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S&P 500 closes above 1,900 for first time

The S&P 500 closed above 1,900 for the first time as a positive report on new-home sales helped to push US stocks broadly higher.

NEW YORK: The S&P 500 on Friday closed above 1,900 for the first time as a positive report on new-home sales helped to push US stocks broadly higher.

The S&P 500 advanced 8.04 points (0.42 per cent) to 1,900.53, besting by more than three points the index's record close earlier this month.

The Dow Jones Industrial Average advanced 63.19 (0.38 per cent) to 16,606.27, while the tech-rich Nasdaq Composite Index rose 31.47 (0.76 per cent) to 4,185.81.

The record close by the S&P 500-stock index followed a Commerce Department report that showed new single-family homes were sold at an annual rate of 433,000 units in April, well above analysts' forecast of a 415,000 pace.

"It shows there is momentum in the markets on the upside," said Peter Cardillo, chief market economist at Rockwell Global Capital. "It's safe to say this bull does have long legs."

Trading volumes have been low all week, a trend that continued on Friday as some on Wall Street left early for vacation ahead of Monday's Memorial Day holiday when markets are closed.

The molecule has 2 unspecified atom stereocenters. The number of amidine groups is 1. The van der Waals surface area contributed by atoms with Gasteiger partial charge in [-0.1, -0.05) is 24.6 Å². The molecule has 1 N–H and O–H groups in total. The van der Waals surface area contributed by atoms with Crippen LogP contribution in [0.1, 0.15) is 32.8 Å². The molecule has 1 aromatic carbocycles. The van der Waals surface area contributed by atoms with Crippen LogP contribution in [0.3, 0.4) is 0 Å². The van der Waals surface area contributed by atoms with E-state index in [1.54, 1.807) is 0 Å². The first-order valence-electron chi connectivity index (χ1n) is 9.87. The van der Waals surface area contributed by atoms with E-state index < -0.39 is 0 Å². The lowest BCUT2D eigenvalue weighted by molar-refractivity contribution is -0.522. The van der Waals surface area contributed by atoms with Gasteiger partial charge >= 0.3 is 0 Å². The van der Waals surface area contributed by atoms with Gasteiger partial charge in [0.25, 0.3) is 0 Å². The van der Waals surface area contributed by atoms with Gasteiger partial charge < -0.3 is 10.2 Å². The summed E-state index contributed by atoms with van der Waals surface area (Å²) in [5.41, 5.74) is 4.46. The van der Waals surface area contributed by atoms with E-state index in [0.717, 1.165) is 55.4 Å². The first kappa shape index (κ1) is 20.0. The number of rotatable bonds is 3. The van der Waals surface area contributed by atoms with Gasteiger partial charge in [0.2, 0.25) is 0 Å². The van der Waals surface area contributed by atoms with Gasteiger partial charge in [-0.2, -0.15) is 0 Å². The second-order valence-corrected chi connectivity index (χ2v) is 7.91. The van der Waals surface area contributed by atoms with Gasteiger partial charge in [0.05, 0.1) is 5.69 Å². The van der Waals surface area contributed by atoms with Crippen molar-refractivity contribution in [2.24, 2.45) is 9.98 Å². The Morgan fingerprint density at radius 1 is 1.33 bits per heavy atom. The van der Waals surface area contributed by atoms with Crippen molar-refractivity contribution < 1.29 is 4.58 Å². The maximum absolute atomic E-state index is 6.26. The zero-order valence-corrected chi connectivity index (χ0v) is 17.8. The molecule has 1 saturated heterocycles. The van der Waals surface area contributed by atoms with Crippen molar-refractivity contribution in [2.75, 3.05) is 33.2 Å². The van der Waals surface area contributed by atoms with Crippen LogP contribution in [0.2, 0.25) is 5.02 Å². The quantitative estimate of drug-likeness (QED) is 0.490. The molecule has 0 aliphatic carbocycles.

Michael James, managing director of equity trading at Wedbush Securities, said fewer investors are trying to bail out of technology equities and other momentum stocks compared with a few weeks ago.

"As there have been fewer sellers in a lot of stocks, it has been easier for them to move higher," James said.

Most leading tech names did well, including Apple (+1.1 per cent), Facebook (+1.4 per cent) and Google (+1.4 per cent). But in the losing column were Twitter (-3.2 per cent) and biotech company Gilead Sciences (-2.4 per cent).

Hewlett-Packard jumped 6.1 per cent after reporting fiscal second-quarter earnings that met expectations on sales that slightly underperformed. The computer company also announced it would cut an additional 11,000-16,000 jobs on top of 34,000 previously announced.

Athletic footwear retailer Foot Locker rose 1.6 per cent as earnings of $1.10 per share in the first quarter topped expectations by four cents. Comparable-store sales jumped 7.6 per cent from last year.

Cybersecurity company FireEye got a lift from an upgrade by Barclays, rising 3.4 per cent. Barclays said FireEye "continues to be one of the most disruptive technology companies with its differentiated, virtual-machine approach to security."

Bond prices rose. The yield on the 10-year US Treasury fell to 2.54 per cent from 2.56 per cent Thursday, while the 30-year dropped to 3.40 per cent from 3.43 per cent. Bond prices and yields move inversely.

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